BY MARK CRAIG
STAR TRIBUNE (MINNEAPOLIS)/TNS
MINNEAPOLIS – Tarvaris Jackson, who started 21 games at quarterback for the Minnesota Vikings from 2006-10, was killed in a one-car crash the night of April 12. He was 36.
Jackson, who was the quarterbacks coach at Tennessee State, died near Montgomery, Ala., when his car left the road, struck a tree and rolled over, ESPN reported.
“Most of all, he was a great young man — great person,” said former Vikings coach Brad Childress. “I think to be able to spend 10 years in the National Football League when the average is whatever it is kind of speaks to him being a great teammate, a good player. … It’s just a reminder that we’re not here for long.”
Childress drafted Jackson out of Division II Alabama State with the final pick in the second round in 2006. He helped the Vikings into the playoffs in 2008 and started in a wild-card playoff loss to the Eagles before backing up Brett Favre in 2009 and 2010.
“My time with the Vikings was very special because the team embraced and welcomed me as one of their own,” Favre said in a statement issued by the team. “Tarvaris could have been anything but welcoming, but (instead he) was pure class and as good a teammate as any I’ve played with. (I’m) proud to call him friend!! Such sad news.”
Said Matt Birk, the Vikings center with Jackson from 2006-08: “That’s tragic. It puts things in perspective. You put as much into your career as you can, then you have this picture of when your career is over you can kind of be able to relax and live the good life. That’s sad.”
Backed up Russell
Jackson was the starting quarterback for Seattle in 2011 before being traded to Buffalo for a seventh-round pick. He returned to the Seahawks to back up Russell Wilson from 2013-15. Jackson played briefly during the Seahawks’ 43-8 victory over Denver in 2014 Super Bowl.
Wilson tweeted a picture of a broken heart and wrote, “TJack … you will be missed. Praying for your family … Love you man.”
Seahawks coach Pete Carroll tweeted, “So heartbroken by the news of his passing and sending our condolences to his family and friends. We love you forever @7tjackson.”
Life in Minnesota
Childress said offensive coordinator Darrell Bevell and quarterbacks coach Kevin Stefanski flew to Alabama to scout Jackson before the 2006 draft.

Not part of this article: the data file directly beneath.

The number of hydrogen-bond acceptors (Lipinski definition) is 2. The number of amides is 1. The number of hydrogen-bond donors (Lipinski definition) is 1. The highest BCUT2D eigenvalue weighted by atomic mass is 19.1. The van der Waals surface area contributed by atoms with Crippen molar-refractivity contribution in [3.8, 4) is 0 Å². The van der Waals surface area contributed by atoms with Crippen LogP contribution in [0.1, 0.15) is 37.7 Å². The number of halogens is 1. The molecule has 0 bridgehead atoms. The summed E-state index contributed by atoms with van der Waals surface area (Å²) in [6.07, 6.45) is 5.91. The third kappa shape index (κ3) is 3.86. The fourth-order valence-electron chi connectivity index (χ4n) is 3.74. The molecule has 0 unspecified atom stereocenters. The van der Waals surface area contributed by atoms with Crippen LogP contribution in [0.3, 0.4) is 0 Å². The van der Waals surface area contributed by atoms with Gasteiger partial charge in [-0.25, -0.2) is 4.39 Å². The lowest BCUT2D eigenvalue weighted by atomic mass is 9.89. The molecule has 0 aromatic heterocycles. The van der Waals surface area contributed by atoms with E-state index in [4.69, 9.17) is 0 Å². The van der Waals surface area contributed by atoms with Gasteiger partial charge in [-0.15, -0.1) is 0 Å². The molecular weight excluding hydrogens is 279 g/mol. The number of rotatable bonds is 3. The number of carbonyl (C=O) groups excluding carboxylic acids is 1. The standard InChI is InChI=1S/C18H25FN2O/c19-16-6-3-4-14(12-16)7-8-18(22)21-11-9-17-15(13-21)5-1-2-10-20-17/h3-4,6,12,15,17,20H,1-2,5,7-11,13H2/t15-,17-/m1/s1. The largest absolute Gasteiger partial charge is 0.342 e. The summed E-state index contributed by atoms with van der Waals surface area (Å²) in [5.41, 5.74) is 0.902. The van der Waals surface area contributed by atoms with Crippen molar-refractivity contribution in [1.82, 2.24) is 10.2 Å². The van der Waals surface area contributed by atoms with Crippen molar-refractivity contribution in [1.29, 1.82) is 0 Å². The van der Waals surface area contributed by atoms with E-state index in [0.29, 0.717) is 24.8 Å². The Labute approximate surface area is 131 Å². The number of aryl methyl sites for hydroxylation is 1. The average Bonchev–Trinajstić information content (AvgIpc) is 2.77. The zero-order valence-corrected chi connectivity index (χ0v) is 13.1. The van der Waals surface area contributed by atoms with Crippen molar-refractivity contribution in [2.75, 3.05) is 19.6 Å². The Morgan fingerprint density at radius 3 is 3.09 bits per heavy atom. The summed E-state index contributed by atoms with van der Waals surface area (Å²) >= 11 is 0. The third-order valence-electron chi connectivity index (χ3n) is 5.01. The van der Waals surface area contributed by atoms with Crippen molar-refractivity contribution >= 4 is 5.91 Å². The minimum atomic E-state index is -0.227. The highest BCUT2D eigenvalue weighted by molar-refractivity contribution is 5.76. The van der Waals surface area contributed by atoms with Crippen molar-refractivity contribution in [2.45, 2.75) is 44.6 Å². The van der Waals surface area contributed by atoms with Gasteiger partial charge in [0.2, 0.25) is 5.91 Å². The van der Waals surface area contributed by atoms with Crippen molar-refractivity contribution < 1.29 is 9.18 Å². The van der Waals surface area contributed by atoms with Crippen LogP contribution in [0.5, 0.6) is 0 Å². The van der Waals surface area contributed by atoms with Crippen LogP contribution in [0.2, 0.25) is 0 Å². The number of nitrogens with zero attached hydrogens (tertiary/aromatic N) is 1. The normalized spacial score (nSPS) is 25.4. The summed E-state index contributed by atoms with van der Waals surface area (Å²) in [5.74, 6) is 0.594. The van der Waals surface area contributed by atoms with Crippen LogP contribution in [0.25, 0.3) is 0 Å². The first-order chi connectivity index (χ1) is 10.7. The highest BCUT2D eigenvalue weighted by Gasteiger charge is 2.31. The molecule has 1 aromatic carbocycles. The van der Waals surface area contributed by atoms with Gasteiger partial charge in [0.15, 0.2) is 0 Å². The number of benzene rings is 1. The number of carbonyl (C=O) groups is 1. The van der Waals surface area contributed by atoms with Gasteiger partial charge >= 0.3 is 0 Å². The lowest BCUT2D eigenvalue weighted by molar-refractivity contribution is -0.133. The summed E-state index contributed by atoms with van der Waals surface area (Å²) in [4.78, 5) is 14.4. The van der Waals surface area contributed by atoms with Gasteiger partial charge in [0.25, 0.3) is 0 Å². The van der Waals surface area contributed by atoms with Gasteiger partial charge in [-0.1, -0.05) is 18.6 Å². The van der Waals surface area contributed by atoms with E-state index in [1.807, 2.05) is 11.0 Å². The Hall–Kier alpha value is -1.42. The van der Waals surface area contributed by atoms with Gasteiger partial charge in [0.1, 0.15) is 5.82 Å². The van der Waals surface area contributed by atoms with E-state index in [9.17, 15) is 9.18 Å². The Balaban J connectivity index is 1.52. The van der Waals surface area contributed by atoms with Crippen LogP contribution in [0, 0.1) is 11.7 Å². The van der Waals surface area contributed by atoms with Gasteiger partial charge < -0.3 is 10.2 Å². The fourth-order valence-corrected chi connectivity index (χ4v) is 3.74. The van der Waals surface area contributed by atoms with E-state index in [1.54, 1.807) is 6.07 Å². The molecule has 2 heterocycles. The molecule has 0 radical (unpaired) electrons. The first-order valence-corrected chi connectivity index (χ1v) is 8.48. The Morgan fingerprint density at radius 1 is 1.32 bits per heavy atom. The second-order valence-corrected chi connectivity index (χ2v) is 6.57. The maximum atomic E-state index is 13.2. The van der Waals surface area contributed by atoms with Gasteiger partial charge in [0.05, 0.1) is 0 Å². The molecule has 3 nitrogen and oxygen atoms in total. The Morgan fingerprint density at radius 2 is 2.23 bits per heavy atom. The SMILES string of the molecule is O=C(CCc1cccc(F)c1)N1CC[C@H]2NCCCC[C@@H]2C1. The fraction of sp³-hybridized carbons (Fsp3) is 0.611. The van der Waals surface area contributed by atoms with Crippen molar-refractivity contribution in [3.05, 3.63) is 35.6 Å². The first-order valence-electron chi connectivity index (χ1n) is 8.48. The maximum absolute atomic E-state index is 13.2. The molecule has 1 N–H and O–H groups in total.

“Kevin and Bev went down there and spent time with him. They came back obviously liking him. And I liked him too,” Childress said.
“For a kid from the South to come up to Minnesota, that’s a whole different world. But he blended in seamlessly, and with adversity involved. He was there front and center when we brought Brett Favre to town, and was still a great teammate and as good a sponge and listened to everything Brett had to say about the game. He always dealt with the hand that was dealt to him.”
‘Pep in his step’
Jackson played in 59 NFL regular season games, starting 34. He was 17-17 as a starter. With the Vikings, he threw 24 touchdown passes and had 22 interceptions in 36 games, with a passer rating of 76.6.
“The one thing I’d say about Tarvaris is he always had a smile on his face,” said guard Steve Hutchinson. “He was a good locker room guy. … He was always a guy who had a pep in his step. Never seemed down. And that’s a tribute to him because it seemed every time he had an opportunity to be a starter or contend for it, somebody else was brought in to compete with him or take it over.
“That being said, he always had a good attitude, a good smile and was a pleasure to be around.”
‘A good teammate’
The Vikings lost to the Eagles 26-14 in a playoff game at the Metrodome on Jan. 4, 2009. Asante Samuel intercepted a Jackson pass and returned it 44 yards for a touchdown; Jackson was 15-for-35 for 164 yards in the loss.
“Tarvaris was a pretty even-keeled guy,” Birk said. “Had a great sense of humor even though a lot was expected of him. A lot was put on him but he didn’t take himself too seriously.
“He was a good teammate. … It’s really sad.”
Former teammate Chad Greenway tweeted, “TJack was one of the best teammates and friends. Drafted together in ’06 and he will be missed.”
Married with kids
Jackson, who started his coaching career as an assistant at his alma mater in 2018, is survived by his wife, Lakitta, and three children.
The Vikings issued this statement: “One of Tarvaris’ greatest attributes was his positive outlook and approach. He genuinely cared about others, was a good friend and will be missed by family, teammates and Vikings fans everywhere. We send our deepest condolences to his family.”